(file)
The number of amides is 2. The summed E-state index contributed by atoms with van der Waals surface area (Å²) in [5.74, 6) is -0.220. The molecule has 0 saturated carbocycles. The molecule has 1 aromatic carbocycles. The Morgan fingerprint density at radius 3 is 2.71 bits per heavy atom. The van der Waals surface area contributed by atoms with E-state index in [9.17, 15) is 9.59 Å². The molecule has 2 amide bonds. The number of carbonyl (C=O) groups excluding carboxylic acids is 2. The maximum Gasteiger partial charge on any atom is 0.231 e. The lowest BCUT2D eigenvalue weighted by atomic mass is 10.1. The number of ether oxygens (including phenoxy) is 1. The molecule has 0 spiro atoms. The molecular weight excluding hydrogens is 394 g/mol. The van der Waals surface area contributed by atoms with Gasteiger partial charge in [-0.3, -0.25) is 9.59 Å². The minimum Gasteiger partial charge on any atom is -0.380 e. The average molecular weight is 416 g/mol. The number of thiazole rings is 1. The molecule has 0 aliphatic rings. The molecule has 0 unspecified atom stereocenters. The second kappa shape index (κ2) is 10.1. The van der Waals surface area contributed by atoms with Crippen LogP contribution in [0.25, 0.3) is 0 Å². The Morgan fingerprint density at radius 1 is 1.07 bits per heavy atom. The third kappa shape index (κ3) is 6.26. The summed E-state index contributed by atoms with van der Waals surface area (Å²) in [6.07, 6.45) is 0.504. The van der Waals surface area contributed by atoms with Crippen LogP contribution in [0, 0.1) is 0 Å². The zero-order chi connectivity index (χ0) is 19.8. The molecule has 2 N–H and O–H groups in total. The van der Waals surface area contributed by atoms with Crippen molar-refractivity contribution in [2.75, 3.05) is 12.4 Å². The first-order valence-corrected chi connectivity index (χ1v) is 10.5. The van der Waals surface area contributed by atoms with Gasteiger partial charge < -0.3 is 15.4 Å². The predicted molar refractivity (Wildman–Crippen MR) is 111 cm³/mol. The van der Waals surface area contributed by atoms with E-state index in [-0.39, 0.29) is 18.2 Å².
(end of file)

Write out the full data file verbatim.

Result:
The number of amides is 2. The summed E-state index contributed by atoms with van der Waals surface area (Å²) in [5.74, 6) is -0.220. The molecule has 0 saturated carbocycles. The molecule has 1 aromatic carbocycles. The Morgan fingerprint density at radius 3 is 2.71 bits per heavy atom. The van der Waals surface area contributed by atoms with E-state index in [9.17, 15) is 9.59 Å². The molecule has 2 amide bonds. The number of carbonyl (C=O) groups excluding carboxylic acids is 2. The maximum Gasteiger partial charge on any atom is 0.231 e. The lowest BCUT2D eigenvalue weighted by atomic mass is 10.1. The number of ether oxygens (including phenoxy) is 1. The molecule has 0 spiro atoms. The molecular weight excluding hydrogens is 394 g/mol. The van der Waals surface area contributed by atoms with Gasteiger partial charge in [-0.3, -0.25) is 9.59 Å². The minimum Gasteiger partial charge on any atom is -0.380 e. The average molecular weight is 416 g/mol. The number of thiazole rings is 1. The molecule has 0 aliphatic rings. The molecule has 0 unspecified atom stereocenters. The second kappa shape index (κ2) is 10.1. The van der Waals surface area contributed by atoms with Crippen LogP contribution in [0.25, 0.3) is 0 Å². The Morgan fingerprint density at radius 1 is 1.07 bits per heavy atom. The third kappa shape index (κ3) is 6.26. The summed E-state index contributed by atoms with van der Waals surface area (Å²) in [6.07, 6.45) is 0.504. The van der Waals surface area contributed by atoms with Crippen LogP contribution in [0, 0.1) is 0 Å². The zero-order chi connectivity index (χ0) is 19.8. The molecule has 2 N–H and O–H groups in total. The van der Waals surface area contributed by atoms with Crippen molar-refractivity contribution in [2.75, 3.05) is 12.4 Å². The first-order valence-corrected chi connectivity index (χ1v) is 10.5. The van der Waals surface area contributed by atoms with Gasteiger partial charge < -0.3 is 15.4 Å². The predicted molar refractivity (Wildman–Crippen MR) is 111 cm³/mol. The van der Waals surface area contributed by atoms with E-state index in [-0.39, 0.29) is 18.2 Å².